“Our defense has been a step or two too slow for the last week.”

The Nets were the more determined team from the opening tip. Before, actually. Reggie Evans and West were jostling for position at the center circle as the ball was about to be tossed, and Evans was allowed by the referee to stand where he wanted – which pretty much turned out to be an omen, because the Pacers gave ground, too.

Brooklyn shot 71 percent in the first quarter and 59 percent in the second for a 69-50 halftime lead. Deron Williams had turned in a full evening's work by then, scoring 25 points while hitting 4-of-7 three-pointers, and passing out eight assists.

“This is ridiculous!” a Nets beat writer proclaimed after the half ended. “They just scored 69 points on the Pacers!”

It got worse before it got better, and before it got worse again. Brooklyn's lead peaked at 76-52 early in the third quarter. But just as they stormed back from a 20-point deficit in the final nine minutes to beat Cleveland on Tuesday, the Pacers' defense sparked a run that got them within seven by the end of the period and all the way to a 101-99 lead on Lance Stephenson's three-pointer with 5 minutes remaining.

They had a chance to extend the lead after forcing a turnover, but Roy Hibbert was called for an offensive foul on a rebound to start a run in which they came up empty in six of the next seven possessions – including three turnovers and two bad shots. Brooklyn regained a nine-point lead before winning by eight.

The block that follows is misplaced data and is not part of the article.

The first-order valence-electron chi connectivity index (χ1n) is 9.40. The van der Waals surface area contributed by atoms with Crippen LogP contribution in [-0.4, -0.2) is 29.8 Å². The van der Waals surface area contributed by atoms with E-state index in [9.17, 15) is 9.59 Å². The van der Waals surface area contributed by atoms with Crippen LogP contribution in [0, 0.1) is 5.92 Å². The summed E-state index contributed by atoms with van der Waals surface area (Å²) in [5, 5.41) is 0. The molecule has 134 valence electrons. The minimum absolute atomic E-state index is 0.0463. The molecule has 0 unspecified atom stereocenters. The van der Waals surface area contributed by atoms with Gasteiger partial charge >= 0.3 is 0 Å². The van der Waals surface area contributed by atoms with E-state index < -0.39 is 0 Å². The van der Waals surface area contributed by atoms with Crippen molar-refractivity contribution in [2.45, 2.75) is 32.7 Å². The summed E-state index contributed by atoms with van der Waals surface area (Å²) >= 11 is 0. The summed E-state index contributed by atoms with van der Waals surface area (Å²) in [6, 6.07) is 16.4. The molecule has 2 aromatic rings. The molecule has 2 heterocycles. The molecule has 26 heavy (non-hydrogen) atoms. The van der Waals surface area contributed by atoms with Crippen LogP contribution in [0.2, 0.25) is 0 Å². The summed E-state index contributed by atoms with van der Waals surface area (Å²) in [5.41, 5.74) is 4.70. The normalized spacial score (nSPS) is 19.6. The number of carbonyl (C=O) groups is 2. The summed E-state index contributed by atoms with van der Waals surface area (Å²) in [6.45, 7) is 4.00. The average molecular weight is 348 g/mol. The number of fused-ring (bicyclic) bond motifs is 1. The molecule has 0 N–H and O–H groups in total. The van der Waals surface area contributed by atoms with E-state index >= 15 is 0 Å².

The Pacers got back into the game by switching Paul George onto Williams, who went from 10:09 left in the third quarter (at which point he had 30 points) to 48.7 seconds remaining in the game without scoring. Vogel also went with a smaller lineup at times to better defend the pick-and-roll on the perimeter, but that meant leaving Roy Hibbert on the bench for all but 5 ½ minutes in the final period.

Such is their defensive dilemma. Can you get better defensively when you have to leave your proclaimed Defensive Player of the Year candidate on the bench?

The closest thing to an excuse for the Pacers' recent defensive lapse is George Hill's collection of nagging injuries throughout his groin, hips and thigh. Vogel said he's considering resting his point guard as the season winds down. Hill, however, accepted the blame for his struggles against the recent murder's row of point guards he's faced: Williams, Cleveland's Kyrie Irving, Washington's John Wall and Oklahoma City's Russell Westbrook.

"It starts with me," he said. “I have to defend a lot better than I've been defending. I can't make excuses.”

Hill wasn't alone. Throughout the locker room, players accepted accountability. This would be an opportune time, however, to turn words into action.

“We've got to play some of the best basketball we've played all year to give ourselves momentum and something to feel good about,” West said of the short road to the end of the regular season. “Winning cures all and we've got to figure out a way to win.”

Editor's Note: The article was updated to reflect a rule change regarding tiebreakers.